Wednesday, December 15, 2010

Do Sealants Work In Cold Temperatures?

As the news is dominated by reports of record low temperatures on the East Coast, this seems to be an timely  question; at what point does your sealant freeze and cease to be effective?   To test this, placed a bottle of Stan's sealant into my freezer, which is set to 2 degrees F.   The next day, it was a bit sluggish, but not frozen solid.    My guess is that it's effectiveness would be reduced at this temperature, but entirely gone.

Fortunately, I am not in the habit of cycling at those temperatures, hence the freezer test.   I am confident my sealant will continue to work in the 10-20 degree area  that represents the limits of my personal operating range.

I know that some people, god bless them, regularly go riding in sub-zero temperatures.   The last thing they want on such a ride is a flat.   One interesting thought I had was to dilute the sealant with some alcohol to lower it's freezing point.    Vodka and Stan's anyone?    Heck, the Slime people purposely made their Slime Pro smell like a Pina Colada!  Seriously, I would probably use over the counter rubbing alcohol as it is more concentrated, less expensive, and can be purchased without ID.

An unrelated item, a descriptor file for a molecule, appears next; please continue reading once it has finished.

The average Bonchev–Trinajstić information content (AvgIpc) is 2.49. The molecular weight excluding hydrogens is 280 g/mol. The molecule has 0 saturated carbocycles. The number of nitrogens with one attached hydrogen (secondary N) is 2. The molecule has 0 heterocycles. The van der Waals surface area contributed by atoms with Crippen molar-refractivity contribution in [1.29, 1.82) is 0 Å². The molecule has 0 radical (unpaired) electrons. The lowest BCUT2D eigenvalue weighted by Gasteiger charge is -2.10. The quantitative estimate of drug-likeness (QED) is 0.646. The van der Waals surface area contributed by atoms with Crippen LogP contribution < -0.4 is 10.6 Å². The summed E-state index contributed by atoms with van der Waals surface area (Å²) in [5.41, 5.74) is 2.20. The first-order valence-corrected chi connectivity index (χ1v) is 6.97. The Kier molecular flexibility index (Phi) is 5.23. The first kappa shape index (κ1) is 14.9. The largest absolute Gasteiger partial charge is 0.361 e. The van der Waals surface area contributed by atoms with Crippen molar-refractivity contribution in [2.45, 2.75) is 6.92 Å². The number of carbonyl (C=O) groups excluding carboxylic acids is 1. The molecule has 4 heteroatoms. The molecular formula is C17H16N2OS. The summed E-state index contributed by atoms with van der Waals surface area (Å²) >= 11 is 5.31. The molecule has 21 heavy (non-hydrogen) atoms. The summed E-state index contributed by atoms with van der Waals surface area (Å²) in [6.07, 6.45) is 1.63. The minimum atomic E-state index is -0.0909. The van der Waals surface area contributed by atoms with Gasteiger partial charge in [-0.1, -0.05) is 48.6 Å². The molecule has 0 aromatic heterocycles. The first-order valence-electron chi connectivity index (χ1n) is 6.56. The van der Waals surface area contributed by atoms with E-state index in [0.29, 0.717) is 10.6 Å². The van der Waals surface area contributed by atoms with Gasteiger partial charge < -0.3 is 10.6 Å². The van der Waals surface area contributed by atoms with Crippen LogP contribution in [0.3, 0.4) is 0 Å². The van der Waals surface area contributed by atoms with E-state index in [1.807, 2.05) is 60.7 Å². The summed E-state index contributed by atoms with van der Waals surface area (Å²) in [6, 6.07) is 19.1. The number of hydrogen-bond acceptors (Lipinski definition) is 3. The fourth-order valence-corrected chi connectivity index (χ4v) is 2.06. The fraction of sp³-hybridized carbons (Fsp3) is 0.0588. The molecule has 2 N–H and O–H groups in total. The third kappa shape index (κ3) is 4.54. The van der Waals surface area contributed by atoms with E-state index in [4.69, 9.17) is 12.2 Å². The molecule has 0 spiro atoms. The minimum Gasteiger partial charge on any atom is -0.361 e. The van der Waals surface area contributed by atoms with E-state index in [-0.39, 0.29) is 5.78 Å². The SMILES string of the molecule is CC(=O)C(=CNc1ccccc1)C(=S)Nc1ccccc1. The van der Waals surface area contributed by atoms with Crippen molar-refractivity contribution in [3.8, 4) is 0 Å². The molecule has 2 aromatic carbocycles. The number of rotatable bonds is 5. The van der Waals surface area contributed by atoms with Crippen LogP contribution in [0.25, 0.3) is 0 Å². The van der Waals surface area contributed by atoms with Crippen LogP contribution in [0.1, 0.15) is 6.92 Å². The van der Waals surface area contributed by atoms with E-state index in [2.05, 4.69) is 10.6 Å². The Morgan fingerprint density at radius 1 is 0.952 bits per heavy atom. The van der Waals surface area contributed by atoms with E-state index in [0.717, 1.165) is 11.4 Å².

I have not yet tried other sealants such as Slime and CaffeLatex in my tires, much less at extreme cold temperatures.   Does anybody out there want to chime in with their experiences with different sealants at different temperatures?

1 comment:

  1. Heya - great blog!

    Been riding tubeless offroad, and in the winter here where it gets close to freezing, it still works, although maybe a bit slower.

    Will be interesting to see how it works on the road.. I used 2oz, and that seems like a fair bit for such a small tire, so that might compensate?

    Also, i did my own review of the Stan's/Hutchinson combination if you're interested: